The Great Pyrenees Vs. The German Shepherd: Which One Is The Right Addition To Your Family?

If you’re considering introducing a four-legged friend to your family, then it’s important to make sure that you choose the right breed of dog.

Along the way of shortlisting your final breeds, you’re likely going to find that you end up getting stuck between two, and seeing as you’ve clicked on this article, we’re assuming that you’re currently torn between the Great Pyrenees and a German Shepherd.

Choosing which breed of dog to go with doesn’t have to be stressful or overwhelming, especially when you have all the knowledge you need to make the most well-informed decision.

Generally speaking, even though these two breeds of dog may seem to be very different (especially if we’re talking about their looks) these two breeds of dogs have their own needs and quirky personalities – and we’re here to help you decide which one is right for you and your lifestyle.

Below, we’re going to be taking a deep dive look into these two loveable breeds of dog. From their personalities, unique traits, all the way to their temperaments and potential health problems – we’ve made sure to cover all bases so that you’ll be able to finally make a choice between the two.

Along the way, we’ll also do our best to draw comparisons between the two, in order to help you come to a clear conclusion about which one is best for your family.

So, without further ado, ready to discover whether you should welcome a loveable Great Pyrenees or loyal German Shepherd to your household? Just read on!

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Overview of the German Shepherd

Characterized by their curiosity and high levels of intelligence, the German Shepherd is a devoted and loving dog that forms lifelong bonds with its family (or pack!).

Out of all breeds of dogs, including the Great Pyrenees, German Shepherds are known for being the most loyal breed of dogs and are extremely protective of their owners.

Due to this protective nature, German Shepherds are used for a variety of different purposes within modern-day society, including roles within the police force, the army, as guide dogs for the blind, farmers for sheepdogs, and of course, a loving household pet.

Alongside a German Shepherd’s devotion and affection for its owner, these dogs are also known for being very wary of strangers, so it’s very important to keep in mind that if you choose to welcome one into your home, he or she may not take very well to guests and visitors until given a chance to form a bond, or at the very least a relationship.

History and Origin of the German Shepherd

Just like their name suggests, the German Shepherd is a breed of dog that originated in Germany, way back in 1899. As part of the “Herding” family of dogs, German Shepherds were initially developed in order to be working dogs that could work in farmers’ fields to both herd and protect sheep from other hunting animals.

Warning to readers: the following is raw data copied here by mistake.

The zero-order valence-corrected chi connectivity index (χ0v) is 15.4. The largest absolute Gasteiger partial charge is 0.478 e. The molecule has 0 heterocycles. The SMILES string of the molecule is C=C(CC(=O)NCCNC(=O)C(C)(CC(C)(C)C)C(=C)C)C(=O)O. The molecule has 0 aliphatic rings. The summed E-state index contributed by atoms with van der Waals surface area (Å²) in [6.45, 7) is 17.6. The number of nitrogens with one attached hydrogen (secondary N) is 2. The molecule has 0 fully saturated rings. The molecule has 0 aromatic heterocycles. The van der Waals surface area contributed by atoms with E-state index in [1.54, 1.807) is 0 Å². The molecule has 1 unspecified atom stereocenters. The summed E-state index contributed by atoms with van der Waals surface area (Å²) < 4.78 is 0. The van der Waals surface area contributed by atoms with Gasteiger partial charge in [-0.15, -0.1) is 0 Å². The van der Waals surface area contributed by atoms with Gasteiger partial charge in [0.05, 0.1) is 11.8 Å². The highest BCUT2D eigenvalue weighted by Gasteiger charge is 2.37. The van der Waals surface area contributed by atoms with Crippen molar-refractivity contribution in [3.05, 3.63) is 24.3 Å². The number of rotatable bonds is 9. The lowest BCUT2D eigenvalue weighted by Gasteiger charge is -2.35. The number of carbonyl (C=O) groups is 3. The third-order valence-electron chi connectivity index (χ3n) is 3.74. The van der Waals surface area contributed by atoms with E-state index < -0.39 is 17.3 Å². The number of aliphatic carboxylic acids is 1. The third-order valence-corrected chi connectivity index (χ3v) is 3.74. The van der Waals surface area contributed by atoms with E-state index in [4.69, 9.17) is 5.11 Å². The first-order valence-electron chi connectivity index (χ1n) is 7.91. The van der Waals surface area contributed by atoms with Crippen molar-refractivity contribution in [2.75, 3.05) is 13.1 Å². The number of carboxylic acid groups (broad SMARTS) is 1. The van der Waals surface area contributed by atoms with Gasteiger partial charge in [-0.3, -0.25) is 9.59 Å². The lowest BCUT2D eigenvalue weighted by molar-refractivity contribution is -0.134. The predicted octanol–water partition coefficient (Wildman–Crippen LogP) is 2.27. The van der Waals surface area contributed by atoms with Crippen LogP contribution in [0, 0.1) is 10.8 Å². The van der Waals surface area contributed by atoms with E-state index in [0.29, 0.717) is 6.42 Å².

The main reason that German Shepherds were used to fulfilling this working role comes down to their natural affection and loyalty towards their owners, as well as their speed, keen sense of smell, intelligence, and, of course, their strength.

The very first dog declared to be a German Shepherd was named Hektor Linksrhein, and was discovered at a dog show that was attended by a man named Von Stephanitz.

An ex-cavalry captain and former student of a college intended for budding veterinarians, Stephanitz strongly believed that all dogs should be bred with the purpose of working, rather than being a companion animal.

For this reason, when Stephanitz laid eyes on Hektor Linksrhein for the very first time, he was taken aback at the dog’s clear and obvious traits of loyalty, affection, and intelligence, as well as its strong and powerful physical appearance.

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As you probably can already guess, Stephanitz purchased Hektor Linksrhein immediately and was immediately declared the first German Shepherd dog.

Not so long after purchasing Hektor Linksrhein, Stephanitz renamed the dog Horand von Grafrath and set up the Verein für Deutsche Schäferhunde, which translates to the Society for the German Shepherd Dog.

In addition to all of this, Horand was also the very first dog listed on the German Shepherd society breeding list.

From this moment onwards, the German Shepherd breed became of great interest to many breeding programs, and Hound was bred with many other breeds of dogs that Stephanitz also deemed to have many desirable “working” traits.

Over his life, Horand fathered many litters of puppies, although it is widely believed that Horand’s most desirable offspring was a dog named Hektor von Schwaben, who was bred with another one of Hordand’s offspring.

From this, a dog named Beowulf was born, who was then inbred with some of Hektor’s other offspring, which totaled to around four crosses of inbred offspring.

Finally, it is believed that Beowulf’s offspring were then bred together, which is the reason why all German Shepherds now share a genetic link.

Von Stephanitz is credited with being the creator of the German Shepherd breed of dogs due to his unwavering goal to create the perfect breed of dog designed to work as a herder and protector of sheep.

Unfortunately, during the two world wars, Germany used many German Shepherds for military applications, which saw many dogs becoming injured and even worse during their time serving for Germany.

In addition to that, after the end of WW2, there was even a brief dislike of the German Shepherd dog, although this did not last very long. Nowadays, German Shepherds are loved all over the world and are used in many working roles including K-9 units, as service dogs, for search and rescue missions, as well as being loved members of the family.